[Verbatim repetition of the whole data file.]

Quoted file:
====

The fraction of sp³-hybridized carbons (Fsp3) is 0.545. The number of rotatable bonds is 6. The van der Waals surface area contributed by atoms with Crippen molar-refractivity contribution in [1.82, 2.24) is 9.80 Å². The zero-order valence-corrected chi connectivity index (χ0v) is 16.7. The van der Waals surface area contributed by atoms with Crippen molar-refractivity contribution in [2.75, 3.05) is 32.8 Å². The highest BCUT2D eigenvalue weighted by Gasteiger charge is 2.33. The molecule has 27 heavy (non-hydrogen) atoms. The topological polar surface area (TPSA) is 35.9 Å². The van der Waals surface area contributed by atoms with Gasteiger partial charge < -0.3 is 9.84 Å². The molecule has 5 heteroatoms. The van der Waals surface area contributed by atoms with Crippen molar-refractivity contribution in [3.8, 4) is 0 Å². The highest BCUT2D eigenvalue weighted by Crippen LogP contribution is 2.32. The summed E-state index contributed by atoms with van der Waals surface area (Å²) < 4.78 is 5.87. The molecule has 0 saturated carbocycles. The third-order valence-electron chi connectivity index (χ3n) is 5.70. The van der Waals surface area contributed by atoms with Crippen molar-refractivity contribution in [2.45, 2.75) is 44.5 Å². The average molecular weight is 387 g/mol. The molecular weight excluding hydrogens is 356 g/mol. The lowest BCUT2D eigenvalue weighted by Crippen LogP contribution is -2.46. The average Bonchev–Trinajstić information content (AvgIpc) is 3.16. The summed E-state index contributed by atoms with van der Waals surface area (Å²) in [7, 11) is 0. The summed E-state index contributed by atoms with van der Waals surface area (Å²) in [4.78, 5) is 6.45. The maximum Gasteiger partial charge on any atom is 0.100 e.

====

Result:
The fraction of sp³-hybridized carbons (Fsp3) is 0.545. The number of rotatable bonds is 6. The van der Waals surface area contributed by atoms with Crippen molar-refractivity contribution in [1.82, 2.24) is 9.80 Å². The zero-order valence-corrected chi connectivity index (χ0v) is 16.7. The van der Waals surface area contributed by atoms with Crippen molar-refractivity contribution in [2.75, 3.05) is 32.8 Å². The highest BCUT2D eigenvalue weighted by Gasteiger charge is 2.33. The molecule has 27 heavy (non-hydrogen) atoms. The topological polar surface area (TPSA) is 35.9 Å². The van der Waals surface area contributed by atoms with Gasteiger partial charge < -0.3 is 9.84 Å². The molecule has 5 heteroatoms. The van der Waals surface area contributed by atoms with Crippen molar-refractivity contribution in [3.8, 4) is 0 Å². The highest BCUT2D eigenvalue weighted by Crippen LogP contribution is 2.32. The summed E-state index contributed by atoms with van der Waals surface area (Å²) < 4.78 is 5.87. The molecule has 0 saturated carbocycles. The third-order valence-electron chi connectivity index (χ3n) is 5.70. The van der Waals surface area contributed by atoms with Crippen molar-refractivity contribution in [2.45, 2.75) is 44.5 Å². The average molecular weight is 387 g/mol. The molecular weight excluding hydrogens is 356 g/mol. The lowest BCUT2D eigenvalue weighted by Crippen LogP contribution is -2.46. The average Bonchev–Trinajstić information content (AvgIpc) is 3.16. The summed E-state index contributed by atoms with van der Waals surface area (Å²) in [7, 11) is 0. The summed E-state index contributed by atoms with van der Waals surface area (Å²) in [4.78, 5) is 6.45. The maximum Gasteiger partial charge on any atom is 0.100 e.